The COVID Public Health Emergency Is Ending. Here's What Will Happen to Health Care

President Biden says the emergency order will expire May 11.

Dan Avery
Dan Avery Writer
Dan is a writer on CNET's How-To team. His byline has appeared in The New York Times, Newsweek, NBC News, Architectural Digest and elsewhere. He is a crossword junkie and is interested in the intersection of tech and marginalized communities.
Expertise Personal Finance, Government and Policy, Consumer Affairs
5 min read
HHS Secretary Xavier Becerra

HHS Secretary Xavier Becerra last renewed the COVID public health emergency on Jan. 11, 2023.

Bloomberg/Getty Images
For the most up-to-date news and information about the coronavirus pandemic, visit the WHO and CDC websites.

US President Joe Biden told Congress on Monday that he intends to end the current public health emergency for COVID-19 on May 11, close to three years after it was first declared. His announcement came in response to legislation introduced by House Republicans to bring the emergency declaration to an end immediately.

The Department of Health and Human Services last extended the alert on Jan. 11. It was scheduled to end on April 11, but the White House is adding a month to help with the transition.

"An abrupt end to the emergency declarations would create wide-ranging chaos and uncertainty throughout the health care system — for states, for hospitals and doctors' offices, and, most importantly, for tens of millions of Americans," the White House said in a statement, NPR reported.

The order, which has now been renewed 13 times since January 2020, provides continued federal funding for free vaccines, testing and treatment, and maintains relaxed requirements for Medicaid and Medicare coverage. The Biden administration repeatedly said it would give 60 days' notice before allowing it to expire. 

Here's what to know about the public health emergency, including what it does and what happens when it ends.

For more on COVID-19, find out what we know about the latest variants, where to order more free test kits and how to differentiate coronavirus from the flu.

What is a public health emergency?

Under the Public Health Service Act of 1944, the secretary of the US Department of Health and Human Services can determine that a disease outbreak or bioterror attack poses a public health crisis for a period of 90 days at a time. After that, the declaration must be extended.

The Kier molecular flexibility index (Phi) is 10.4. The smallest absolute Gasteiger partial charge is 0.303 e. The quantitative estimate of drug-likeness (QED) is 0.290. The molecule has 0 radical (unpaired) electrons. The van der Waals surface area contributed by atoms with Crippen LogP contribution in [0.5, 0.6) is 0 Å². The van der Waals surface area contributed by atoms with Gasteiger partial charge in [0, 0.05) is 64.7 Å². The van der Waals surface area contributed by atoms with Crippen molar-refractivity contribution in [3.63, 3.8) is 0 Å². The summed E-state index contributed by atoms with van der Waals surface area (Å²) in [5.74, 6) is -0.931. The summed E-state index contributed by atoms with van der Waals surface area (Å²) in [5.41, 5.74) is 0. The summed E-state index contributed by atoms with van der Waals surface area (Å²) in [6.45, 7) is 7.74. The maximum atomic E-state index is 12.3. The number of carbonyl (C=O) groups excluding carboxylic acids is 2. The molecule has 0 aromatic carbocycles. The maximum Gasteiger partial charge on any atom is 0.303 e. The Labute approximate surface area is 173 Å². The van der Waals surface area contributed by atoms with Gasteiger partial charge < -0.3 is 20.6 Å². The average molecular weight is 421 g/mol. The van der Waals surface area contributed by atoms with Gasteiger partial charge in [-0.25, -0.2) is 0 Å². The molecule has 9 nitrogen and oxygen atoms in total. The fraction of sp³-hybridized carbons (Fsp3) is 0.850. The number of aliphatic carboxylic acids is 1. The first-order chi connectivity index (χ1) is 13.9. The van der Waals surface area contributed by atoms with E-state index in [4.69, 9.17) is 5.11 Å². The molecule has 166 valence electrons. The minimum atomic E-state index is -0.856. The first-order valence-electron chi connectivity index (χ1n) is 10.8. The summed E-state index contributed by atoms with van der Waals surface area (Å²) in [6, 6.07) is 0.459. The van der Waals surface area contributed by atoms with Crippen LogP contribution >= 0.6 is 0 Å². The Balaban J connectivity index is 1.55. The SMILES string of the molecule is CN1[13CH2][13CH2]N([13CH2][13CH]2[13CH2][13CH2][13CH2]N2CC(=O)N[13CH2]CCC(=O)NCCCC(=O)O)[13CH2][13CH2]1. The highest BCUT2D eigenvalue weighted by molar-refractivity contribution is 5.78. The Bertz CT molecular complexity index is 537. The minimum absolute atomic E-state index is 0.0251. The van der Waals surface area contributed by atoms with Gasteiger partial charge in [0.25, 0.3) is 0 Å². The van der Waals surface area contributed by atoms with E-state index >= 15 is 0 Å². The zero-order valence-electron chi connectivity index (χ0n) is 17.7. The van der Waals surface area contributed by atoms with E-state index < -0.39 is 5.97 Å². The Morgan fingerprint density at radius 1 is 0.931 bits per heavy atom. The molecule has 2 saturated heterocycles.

That public health emergency determination allows the HHS, the Centers for Disease Control and Prevention and other government agencies to access funding and increase staffing "to prevent, prepare for, or respond to an infectious disease emergency."

It also waives certain requirements for Medicare, Medicaid and the Children's Health Insurance Program (CHIP) and relaxes restrictions on telemedicine.

Some 20 million people have enrolled in Medicaid since the start of the pandemic, according to the Kaiser Family Foundation, an increase of 30% over typical numbers. 

What happens when the COVID public health emergency ends?

Paxlovid pills

The cost of Paxlovid will no longer be covered by the federal government when the public health emergency expires in May.

Joe Raedle/Getty Images

When the declaration lapses, responsibility for COVID-19 vaccines, testing and treatment will technically shift to individuals and their health insurance companies.

The retail price of Pfizer's two-dose COVID vaccine is expected to quadruple from the current government rate, from $30 per shot to between $110 and $130. 
Paxlovid, which has been shown to be nearly 90% effective in reducing the risk of a severe COVID disease, will also no longer be free. A course of the drug currently costs the US government $530, according to Kaiser Health News, but that's at a bulk discount. 

Pfizer, which manufactures Paxlovid, has not said what the retail price would be.